To begin with some coverage of the talk, I found the following comment made by the panel as very motivational. This was related to the case for mobile social networking. and the comment was:
"25% of cell phone users are talking to themselves on their phones". WOW.
More than the need for connectivity for the purpose of productivity or fun, more than watching videos, more than anything else, people have a need to connect and stay connected with the network of family, colleagues, friends etc.
With that highly personalized, intimately close mobile connected device, that's on us almost 24/7, it makes perfect sense. People can "broadcast" themselves as they "do stuff", they could broadcast their personality through the personalization of their phone, they can be alerted of their friend's doings and location in a very effective way. Further, if the phone could transmit the 'context' the user is experiencing (location, time, weather, activity,...) that would be really cool.
Getting in front of users: the approach of mobile-optimized WAP pages is preferred as a mechanism to get in front of users compared to the alternative of getting an application on the phone. And naturally so, the headache of creating a mobile application, optimizing to each phone, certification, distribution...headache. Instead, simple access to a WAP page is probably much easier, it serves the business model and distribution strategy well:
- The business model, so it sounds, for all of the vendors, is ad-based revenue. Two comments on that:
- First, if you are to base your business model on advertising, I think you want to have those ads appear on WAP pages that users will hit anyway. The reason being is that if this was a local application that would suddenly show rotating ads, users would quickly become aware that they are actually paying for those ads to come down on their data charges, and wouldn't be happy with that. On the web(/WAP), however, users are used to see ads and probably see them as a natural part of the experience
- Second comment is somewhat pessimistic: sure, lots of web 2.0 cool sites gather eyeballs and get some advertising revenue based on that. They are relatively cheap to setup and what it really takes is the idea to differentiate. So minimal expense, and if advertising doesn't end up covering the cost, no biggie. Can one make the same assumptions in mobile? Is mobile as open, easy to penetrate (and easy to pull down) ecosystem as the web? How much advertising will the crowd accept? Isn't basing your revenue model on advertising somewhat adventurous?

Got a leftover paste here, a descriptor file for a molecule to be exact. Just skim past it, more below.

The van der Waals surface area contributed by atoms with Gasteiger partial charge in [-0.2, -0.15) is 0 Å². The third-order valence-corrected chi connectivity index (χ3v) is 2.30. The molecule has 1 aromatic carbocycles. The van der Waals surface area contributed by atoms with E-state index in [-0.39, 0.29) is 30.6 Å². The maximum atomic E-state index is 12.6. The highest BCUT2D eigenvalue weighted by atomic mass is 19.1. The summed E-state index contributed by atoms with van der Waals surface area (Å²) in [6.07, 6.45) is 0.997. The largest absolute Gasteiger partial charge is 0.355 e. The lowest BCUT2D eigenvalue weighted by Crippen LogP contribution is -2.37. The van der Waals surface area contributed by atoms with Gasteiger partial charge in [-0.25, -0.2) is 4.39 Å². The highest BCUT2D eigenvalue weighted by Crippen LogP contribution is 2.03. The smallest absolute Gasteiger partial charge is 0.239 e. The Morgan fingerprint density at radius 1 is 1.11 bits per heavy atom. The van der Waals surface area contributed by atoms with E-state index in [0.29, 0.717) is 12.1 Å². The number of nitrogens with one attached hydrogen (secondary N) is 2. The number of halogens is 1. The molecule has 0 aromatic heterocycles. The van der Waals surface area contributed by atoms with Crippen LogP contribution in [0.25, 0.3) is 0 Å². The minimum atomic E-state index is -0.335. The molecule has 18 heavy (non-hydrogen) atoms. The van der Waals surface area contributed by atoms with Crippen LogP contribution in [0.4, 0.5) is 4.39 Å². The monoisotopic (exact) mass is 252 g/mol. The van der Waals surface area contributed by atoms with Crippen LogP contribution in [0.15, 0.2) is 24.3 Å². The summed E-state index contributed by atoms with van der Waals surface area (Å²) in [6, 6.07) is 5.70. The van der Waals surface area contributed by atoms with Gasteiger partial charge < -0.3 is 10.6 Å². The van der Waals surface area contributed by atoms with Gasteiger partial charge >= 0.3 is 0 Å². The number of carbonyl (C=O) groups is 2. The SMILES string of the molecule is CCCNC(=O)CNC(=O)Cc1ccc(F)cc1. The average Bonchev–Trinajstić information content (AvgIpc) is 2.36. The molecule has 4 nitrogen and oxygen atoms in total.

- The distribution strategy is also served well by serving WAP pages: the vendors can easily go off-deck globally, getting significant adoption (MoCo Space reported 1M users in 6 months) while, BTW, offering on-deck deals to the operators. This will appeal to both operators and vendors, I believe, as operator deals don't stand in the way of adoption, and vendors can have better understanding of their potential (based on real adoption) as they come to pitch operators
Two other interesting figures were Mattias from Nokia and Jason from Orange, who moderated the panel. Mattias focused on the recent Nokia MOSH ("Mobile-Share") venture. It's really interesting that a vendor would take such an open and community oriented step, but on the other hand, looking at ~3M developers on forum Nokia (which, I think, is one of the best mobile communities), this was a natural step forward. So MOSH allows anyone to create applications and content, and distribute it to anyone else.
Jason did a great job moderating the panel, which lead me to "grill the operator" a bit on the operator's view on mobile social networks. See, if you you take any piece of technology, or game, that an operator needs to seriously consider, there are obvious technology, vendor selection and business decisions to be made. Now here, IMHO, the challenges are even more complex: Can an operator base their monetization on advertising (when the whole advertising game for mobile, in truth, has just began)? How can an operator make a reasonable vendor selection with hundreds of communities already alive? how does an operator leverage their existing resources (address book, multimedia resources, content)? Do operators create their own communities or integrate into existing ones?
These are all tough questions that Jason and his colleagues will need to answer as they build the case for mobile social networks one day. My sense is that these are still early days in the mobile social networking space, and the dust has to settle down a bit for operators to join the game.
In terms of existing forays into mobile social networking by the big players, there were limited announcements between MySpace and Cingular and MySpace & Rogers (in Canada). Facebook seems to optimize the mobile experience by rendering only mobile-appropriate content on the page.
I'd be interested to hear the conversation between Facebook and Orange, if it ever happens :-)
I want to thank mobile Monday organizers, the panel, Orange and the audience for a truly great evening.
BTW- congrats to the folks at Enpocket on the acquisition by Nokia announcement. Good job guys, hope you get something out of it.